Living by the ocean is wonderful, especially if you’re close to the beach. The smell of the ocean air can be sweet and soothing, but your car may have a different opinion. If you live by the ocean, you may have noticed the paint job on your car deteriorating faster than expected. You may be wondering, does ocean air corrode car paint?
The answer is yes, ocean air does corrode car paint—but there are other ways that living by the ocean can damage your vehicle.
Here are some things to keep an eye on, as well as some coastal car care tips.
It’s fairly common knowledge that salty air is not good for a car’s exterior, but you may not know just how bad it can be. Compared to a dry climate, the humid, salty air near the ocean can corrode metal up to 10 times faster. This is true even if you don’t live right by the ocean, as the salty air can linger even 5 miles inland.
This happens because the damp humidity leaves water buildup on your car, and when it dries, the salt is left behind. That salt slowly eats at the paint and any exposed metal on your car. You may notice this first on the flat parts of the vehicle, like the hood or trunk. Exposure to the sun also increases the size of the pores in the paint, which gives the salt in the air more room to find its way to the metal underneath.
Saltwater can damage other parts of your car as well. The brakes may be susceptible to corrosion from the ocean air, which could lead to them wearing out faster than normal. Nuts and bolts under the hood may also need to be checked more frequently than usual and replaced if there are any signs of rust.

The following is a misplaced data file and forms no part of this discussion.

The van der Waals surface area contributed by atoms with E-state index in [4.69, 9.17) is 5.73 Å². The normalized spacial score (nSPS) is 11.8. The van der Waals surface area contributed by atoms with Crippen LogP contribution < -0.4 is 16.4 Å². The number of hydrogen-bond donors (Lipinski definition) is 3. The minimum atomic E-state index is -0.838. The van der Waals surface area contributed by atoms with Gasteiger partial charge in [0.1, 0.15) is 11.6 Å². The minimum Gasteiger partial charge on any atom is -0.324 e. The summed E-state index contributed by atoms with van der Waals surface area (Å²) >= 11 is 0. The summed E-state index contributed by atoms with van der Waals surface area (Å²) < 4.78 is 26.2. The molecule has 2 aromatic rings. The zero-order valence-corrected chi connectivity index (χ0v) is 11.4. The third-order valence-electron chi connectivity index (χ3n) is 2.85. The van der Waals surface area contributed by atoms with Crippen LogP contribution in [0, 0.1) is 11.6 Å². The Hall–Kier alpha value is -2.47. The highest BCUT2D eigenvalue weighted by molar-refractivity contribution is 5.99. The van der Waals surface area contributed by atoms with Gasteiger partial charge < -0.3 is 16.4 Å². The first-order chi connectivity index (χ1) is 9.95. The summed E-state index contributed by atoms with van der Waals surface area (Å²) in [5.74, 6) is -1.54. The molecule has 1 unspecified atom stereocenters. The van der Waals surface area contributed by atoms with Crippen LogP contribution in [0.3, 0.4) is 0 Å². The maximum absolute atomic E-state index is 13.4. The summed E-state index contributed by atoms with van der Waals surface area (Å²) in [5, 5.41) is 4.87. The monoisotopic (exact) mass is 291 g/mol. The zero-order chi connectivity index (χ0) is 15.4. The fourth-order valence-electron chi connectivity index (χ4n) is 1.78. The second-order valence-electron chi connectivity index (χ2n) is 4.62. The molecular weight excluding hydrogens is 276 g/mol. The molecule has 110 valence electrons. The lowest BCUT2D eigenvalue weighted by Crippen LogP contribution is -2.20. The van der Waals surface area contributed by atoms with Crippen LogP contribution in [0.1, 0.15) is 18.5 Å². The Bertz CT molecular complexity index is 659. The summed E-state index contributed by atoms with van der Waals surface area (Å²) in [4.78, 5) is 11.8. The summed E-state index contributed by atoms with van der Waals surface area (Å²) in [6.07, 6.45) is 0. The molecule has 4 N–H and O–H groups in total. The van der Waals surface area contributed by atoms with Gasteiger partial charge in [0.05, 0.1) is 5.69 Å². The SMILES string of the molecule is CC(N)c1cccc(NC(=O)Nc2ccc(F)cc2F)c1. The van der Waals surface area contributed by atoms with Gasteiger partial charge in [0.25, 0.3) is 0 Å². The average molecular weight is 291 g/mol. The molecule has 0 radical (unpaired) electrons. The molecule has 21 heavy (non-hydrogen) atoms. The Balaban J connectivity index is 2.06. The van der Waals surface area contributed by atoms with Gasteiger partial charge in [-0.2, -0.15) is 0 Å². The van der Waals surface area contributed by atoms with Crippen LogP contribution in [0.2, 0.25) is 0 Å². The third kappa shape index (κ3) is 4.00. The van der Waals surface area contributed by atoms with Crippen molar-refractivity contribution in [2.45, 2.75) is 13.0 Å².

How to protect your car against salty air
While the salty air can cause a fair amount of damage to your car, there are things you can do to protect it and minimize that damage:
- Cover it up: Try to park your car in a garage—or at least in a carport—whenever possible to avoid exposure to the sun and salt air. You may want to consider using a car cover if this is not an option.
- Care for the paint: Be sure to touch up any scratches on the paint right away. This will help prevent the salt from getting underneath the paint and rusting the metal.
- Wash and wax: Regularly washing your car will help keep salt from building up, and waxing will help keep a seal on the paint to protect it from the salty air.
Whether you have damage from the ocean air that needs to be repaired or you just want to get a checkup and have preventive maintenance applied to your vehicle, reach out to the team at Tom’s Body and Paint, Inc. today for experienced and attentive auto care.
Categorised in: Auto Body Paint
This post was written by Writer